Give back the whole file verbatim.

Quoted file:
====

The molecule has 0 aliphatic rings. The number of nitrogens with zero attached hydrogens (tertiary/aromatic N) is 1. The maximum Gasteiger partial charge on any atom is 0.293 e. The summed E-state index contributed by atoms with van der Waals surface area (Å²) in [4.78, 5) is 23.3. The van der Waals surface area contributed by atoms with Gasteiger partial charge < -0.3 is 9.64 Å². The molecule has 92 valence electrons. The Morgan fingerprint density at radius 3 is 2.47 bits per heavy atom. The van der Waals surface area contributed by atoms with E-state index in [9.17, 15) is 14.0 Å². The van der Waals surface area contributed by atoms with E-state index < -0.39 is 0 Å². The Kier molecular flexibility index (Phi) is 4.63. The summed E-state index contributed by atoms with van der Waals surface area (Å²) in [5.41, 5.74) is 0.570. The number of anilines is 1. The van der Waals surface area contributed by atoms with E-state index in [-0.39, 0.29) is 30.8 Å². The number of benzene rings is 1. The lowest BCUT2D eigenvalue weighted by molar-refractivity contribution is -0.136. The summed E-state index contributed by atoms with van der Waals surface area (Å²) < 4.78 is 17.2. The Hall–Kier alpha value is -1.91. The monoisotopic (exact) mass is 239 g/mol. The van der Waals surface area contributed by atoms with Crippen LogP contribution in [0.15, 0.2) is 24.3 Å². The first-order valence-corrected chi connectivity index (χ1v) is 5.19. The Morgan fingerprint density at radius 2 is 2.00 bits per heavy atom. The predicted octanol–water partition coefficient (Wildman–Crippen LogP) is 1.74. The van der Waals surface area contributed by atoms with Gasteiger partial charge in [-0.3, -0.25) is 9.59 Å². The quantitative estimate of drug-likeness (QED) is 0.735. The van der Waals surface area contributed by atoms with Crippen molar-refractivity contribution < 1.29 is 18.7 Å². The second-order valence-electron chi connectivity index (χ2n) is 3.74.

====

The molecule has 0 aliphatic rings. The number of nitrogens with zero attached hydrogens (tertiary/aromatic N) is 1. The maximum Gasteiger partial charge on any atom is 0.293 e. The summed E-state index contributed by atoms with van der Waals surface area (Å²) in [4.78, 5) is 23.3. The van der Waals surface area contributed by atoms with Gasteiger partial charge < -0.3 is 9.64 Å². The molecule has 92 valence electrons. The Morgan fingerprint density at radius 3 is 2.47 bits per heavy atom. The van der Waals surface area contributed by atoms with E-state index in [9.17, 15) is 14.0 Å². The van der Waals surface area contributed by atoms with E-state index < -0.39 is 0 Å². The Kier molecular flexibility index (Phi) is 4.63. The summed E-state index contributed by atoms with van der Waals surface area (Å²) in [5.41, 5.74) is 0.570. The number of anilines is 1. The van der Waals surface area contributed by atoms with E-state index in [-0.39, 0.29) is 30.8 Å². The number of benzene rings is 1. The lowest BCUT2D eigenvalue weighted by molar-refractivity contribution is -0.136. The summed E-state index contributed by atoms with van der Waals surface area (Å²) < 4.78 is 17.2. The Hall–Kier alpha value is -1.91. The monoisotopic (exact) mass is 239 g/mol. The van der Waals surface area contributed by atoms with Crippen LogP contribution in [0.15, 0.2) is 24.3 Å². The first-order valence-corrected chi connectivity index (χ1v) is 5.19. The Morgan fingerprint density at radius 2 is 2.00 bits per heavy atom. The predicted octanol–water partition coefficient (Wildman–Crippen LogP) is 1.74. The van der Waals surface area contributed by atoms with Gasteiger partial charge in [-0.3, -0.25) is 9.59 Å². The quantitative estimate of drug-likeness (QED) is 0.735. The van der Waals surface area contributed by atoms with Crippen molar-refractivity contribution < 1.29 is 18.7 Å². The second-order valence-electron chi connectivity index (χ2n) is 3.74.